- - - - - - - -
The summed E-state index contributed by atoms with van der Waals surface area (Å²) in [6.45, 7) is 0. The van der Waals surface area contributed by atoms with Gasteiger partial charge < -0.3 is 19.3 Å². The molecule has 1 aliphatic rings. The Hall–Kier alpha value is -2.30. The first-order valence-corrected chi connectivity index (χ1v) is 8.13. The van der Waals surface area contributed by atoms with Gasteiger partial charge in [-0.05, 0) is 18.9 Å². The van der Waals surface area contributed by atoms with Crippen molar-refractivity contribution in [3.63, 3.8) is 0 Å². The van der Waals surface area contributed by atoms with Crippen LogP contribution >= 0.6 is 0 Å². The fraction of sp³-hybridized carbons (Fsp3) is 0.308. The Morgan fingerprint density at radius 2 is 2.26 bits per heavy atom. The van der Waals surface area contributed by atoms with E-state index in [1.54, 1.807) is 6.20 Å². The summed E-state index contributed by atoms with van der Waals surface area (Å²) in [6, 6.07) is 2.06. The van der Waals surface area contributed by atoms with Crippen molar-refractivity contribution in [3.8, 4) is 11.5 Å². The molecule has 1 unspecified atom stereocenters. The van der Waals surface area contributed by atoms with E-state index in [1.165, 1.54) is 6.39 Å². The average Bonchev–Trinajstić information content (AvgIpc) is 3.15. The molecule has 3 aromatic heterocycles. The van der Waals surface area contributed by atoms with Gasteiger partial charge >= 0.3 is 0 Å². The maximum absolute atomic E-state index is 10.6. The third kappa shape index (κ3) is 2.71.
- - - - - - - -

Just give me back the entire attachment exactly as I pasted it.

The summed E-state index contributed by atoms with van der Waals surface area (Å²) in [6.45, 7) is 0. The van der Waals surface area contributed by atoms with Gasteiger partial charge < -0.3 is 19.3 Å². The molecule has 1 aliphatic rings. The Hall–Kier alpha value is -2.30. The first-order valence-corrected chi connectivity index (χ1v) is 8.13. The van der Waals surface area contributed by atoms with Gasteiger partial charge in [-0.05, 0) is 18.9 Å². The van der Waals surface area contributed by atoms with Crippen molar-refractivity contribution in [3.63, 3.8) is 0 Å². The van der Waals surface area contributed by atoms with Crippen LogP contribution >= 0.6 is 0 Å². The fraction of sp³-hybridized carbons (Fsp3) is 0.308. The Morgan fingerprint density at radius 2 is 2.26 bits per heavy atom. The van der Waals surface area contributed by atoms with E-state index in [1.54, 1.807) is 6.20 Å². The summed E-state index contributed by atoms with van der Waals surface area (Å²) in [6, 6.07) is 2.06. The van der Waals surface area contributed by atoms with Crippen molar-refractivity contribution in [3.8, 4) is 11.5 Å². The molecule has 1 unspecified atom stereocenters. The van der Waals surface area contributed by atoms with E-state index in [1.165, 1.54) is 6.39 Å². The average Bonchev–Trinajstić information content (AvgIpc) is 3.15. The molecule has 3 aromatic heterocycles. The van der Waals surface area contributed by atoms with Gasteiger partial charge >= 0.3 is 0 Å². The maximum absolute atomic E-state index is 10.6. The third kappa shape index (κ3) is 2.71.